It’s been a month of momentous White House announcements. First, there was Laura’s gender-bending, glass-soufflé-dish breaking decision to choose Cristeta Comerford for the previously all-male post of White House head chef. Then came the issuing of the presidential vacation reading list. Besieged in Crawford’s Green Zone by Cindy Sheehan and her supporters, but also by sinking poll numbers, rising casualty figures in Iraq, Republican fears for the 2006 midterm elections, soaring gas prices, and a world generally spinning out of control, the president has sworn to stick to vacation normalcy biking, brush-cutting, and, of course, reading. “I think it’s also important for me to go on with my life” has been his response to the building pressure and to prove it, we’re told, he’s settled in with three good books: Mark Kurlansky’s history of salt, John Barry’s tale of the great flu pandemic of 1918, and hmmm Edvard Radzinsky’s upcoming Alexander II: The Last Great Tsar.
But in his summer of non-fun, further steps on the book front may be in order. Admittedly, he’s already signed on for 1,500 pages of heavy reading, but tsars, salt, and the flu? As the berms go up and the universe closes in, what the president really needs is a genuinely useful summer-of-Cindy reading list and, as a longtime editor in publishing, I decided I could provide exactly that. So I took an informal survey of editors and writers I know, asking for their thoughts on a presidential reading list that might bring closure to George’s beleaguered August. The books, I suggested, should be attention-grabbing, informative, and above all utilitarian.
The list that resulted from my survey includes several books on (or recently on) bestseller lists, a couple of eternal classics (child as well as adult), and other intriguing suggestions that add up to a hefty 4,000 pages of help. I’ve taken the liberty of arranging them into four categories a lucky “top 13” list of books whose order is meant to offer a shape to the last weeks of a long, hot presidential summer.
13 Problem-Solving Books for George
On Handling the New Neighbors
1. Waiting for the Barbarians by J. M. Coetzee: A South African fable about strangers at the gates of a disintegrating empire.
2. Cold Comfort Farm by Stella Gibbons: A satire about a country-city collision for those nights at the “ranch” when the chanting of demonstrators rises to an otherwise unbearable din. (Alternate selection: Bleak House by Charles Dickens.)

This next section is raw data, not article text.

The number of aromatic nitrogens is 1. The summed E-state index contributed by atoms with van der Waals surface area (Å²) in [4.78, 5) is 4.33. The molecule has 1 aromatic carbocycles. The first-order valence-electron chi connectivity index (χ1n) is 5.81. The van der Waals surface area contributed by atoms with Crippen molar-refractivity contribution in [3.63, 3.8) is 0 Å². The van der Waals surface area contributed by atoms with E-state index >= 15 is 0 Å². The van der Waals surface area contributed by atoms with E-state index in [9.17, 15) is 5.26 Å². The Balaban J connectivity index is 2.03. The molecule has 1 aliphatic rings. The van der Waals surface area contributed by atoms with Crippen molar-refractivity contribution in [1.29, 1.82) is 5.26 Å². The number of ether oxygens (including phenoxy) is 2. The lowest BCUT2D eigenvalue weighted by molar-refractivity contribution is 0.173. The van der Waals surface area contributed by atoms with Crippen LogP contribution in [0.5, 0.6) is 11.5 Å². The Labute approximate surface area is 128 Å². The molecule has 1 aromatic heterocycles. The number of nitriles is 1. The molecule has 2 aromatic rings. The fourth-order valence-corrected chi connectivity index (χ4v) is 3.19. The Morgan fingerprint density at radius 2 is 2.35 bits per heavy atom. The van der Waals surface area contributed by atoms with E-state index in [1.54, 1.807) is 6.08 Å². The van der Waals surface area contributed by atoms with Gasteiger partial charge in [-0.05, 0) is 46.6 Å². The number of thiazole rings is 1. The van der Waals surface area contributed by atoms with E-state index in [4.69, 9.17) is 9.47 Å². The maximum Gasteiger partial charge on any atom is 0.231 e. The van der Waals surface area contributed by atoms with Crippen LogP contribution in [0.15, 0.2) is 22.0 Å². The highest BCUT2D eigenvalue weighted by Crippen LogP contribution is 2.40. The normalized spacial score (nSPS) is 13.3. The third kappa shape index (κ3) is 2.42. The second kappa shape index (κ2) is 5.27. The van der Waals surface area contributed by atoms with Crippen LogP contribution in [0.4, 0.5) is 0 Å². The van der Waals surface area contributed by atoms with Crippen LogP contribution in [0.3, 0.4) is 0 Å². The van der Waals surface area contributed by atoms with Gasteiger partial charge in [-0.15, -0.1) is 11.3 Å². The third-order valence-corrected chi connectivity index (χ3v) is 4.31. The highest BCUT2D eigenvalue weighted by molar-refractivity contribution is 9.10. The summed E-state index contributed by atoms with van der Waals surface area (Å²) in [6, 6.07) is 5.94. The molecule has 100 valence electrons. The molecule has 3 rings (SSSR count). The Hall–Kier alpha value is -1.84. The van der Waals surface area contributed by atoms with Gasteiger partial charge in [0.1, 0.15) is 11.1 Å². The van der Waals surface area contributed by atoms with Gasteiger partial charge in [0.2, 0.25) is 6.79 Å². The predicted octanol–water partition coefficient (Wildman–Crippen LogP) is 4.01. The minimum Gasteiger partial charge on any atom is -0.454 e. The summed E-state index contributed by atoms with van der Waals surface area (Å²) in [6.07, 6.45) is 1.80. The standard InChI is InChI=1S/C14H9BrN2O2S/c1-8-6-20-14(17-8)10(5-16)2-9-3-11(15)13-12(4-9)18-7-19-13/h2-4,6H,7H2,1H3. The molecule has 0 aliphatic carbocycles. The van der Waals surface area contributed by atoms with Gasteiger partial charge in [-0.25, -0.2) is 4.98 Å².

3. Dear Mister Rogers: Does It Ever Rain in Your Neighborhood? by Fred Rogers: An avuncular gem offering advice to child letter writers on essential subjects, including how to get along with unexpected neighbors and difficult new friends (sweater not included).
4. Greek Fire, Poison Arrows, and Scorpion Bombs, Biological and Chemical Warfare in the Ancient World by Adrienne Mayor: Necessary background for another possible approach to relocating Cindy Sheehan’s “Camp Casey” the discovery of a weapons-of-mass-destruction program, possibly even the precursors for a nuclear bomb, on its present one-acre site.
On Drawing a Line in the Sand Without an Oasis in Sight
5. A Prince of Our Disorder: The Life of T. E. Lawrence by John E. Mack: The biography of a modern Western intruder who helped establish a base line for disorder in the Middle East.
6. The Persian Boy by Mary Renault: A don’t-ask, don’t-tell novel about Alexander the Great, another shock-and-awe visitor who had a terminal case of being unable to get out of the Middle East.
7: The Tipping Point: How Little Things Can Make a Big Difference by Malcolm Gladwell: Administration officials have already announced so many Iraqi “tipping points” that it’s time for George to consult a tipping-point expert.
Domestic Conundrums Wrapped in Administration Enigmas
8. On Bull____ by Harry G. Frankfurt: Suggestions from a philosopher that the president can pass on to White House Press Secretary Scott McClellan. (After all, reading to help others is a giving way to go.)
9. Zero: The Biography of a Dangerous Idea by Charles Seife: In case the president’s poll numbers really do turn out to be in freefall.
10. All the President’s Men by Bob Woodward and Carl Bernstein: In case Special Counsel Patrick Fitzgerald lowers the boom on a presidential aide or two just as the fall begins, tips from the Watergate era.
11. Collapse: How Societies Choose to Fail or Succeed by Jared Diamond: Even a president should understand the ways in which an overreaching society (party, administration, cabal) can eat its own tail.
Looking Back with Feeling
12. Pat the Bunny (touch and feel book) by Dorothy Kunhardt: For reassurance when your aides are indicted, your numbers in the toilet, your soldiers in the quagmire, your party’s never heard of you, and history’s knocking on the door.
13. Paradise Lost by John Milton What else is there to say?
Tom Engelhardt, who runs the Nation Institute’s TomDispatch.com (“a regular antidote to the mainstream media”) and is co-founder of the American Empire Project, has been an editor in publishing for three decades. He is now consulting editor for Metropolitan Books. The paperback of his novel, The Last Days of Publishing, is due out in September.
Copyright 2005 Tom Engelhardt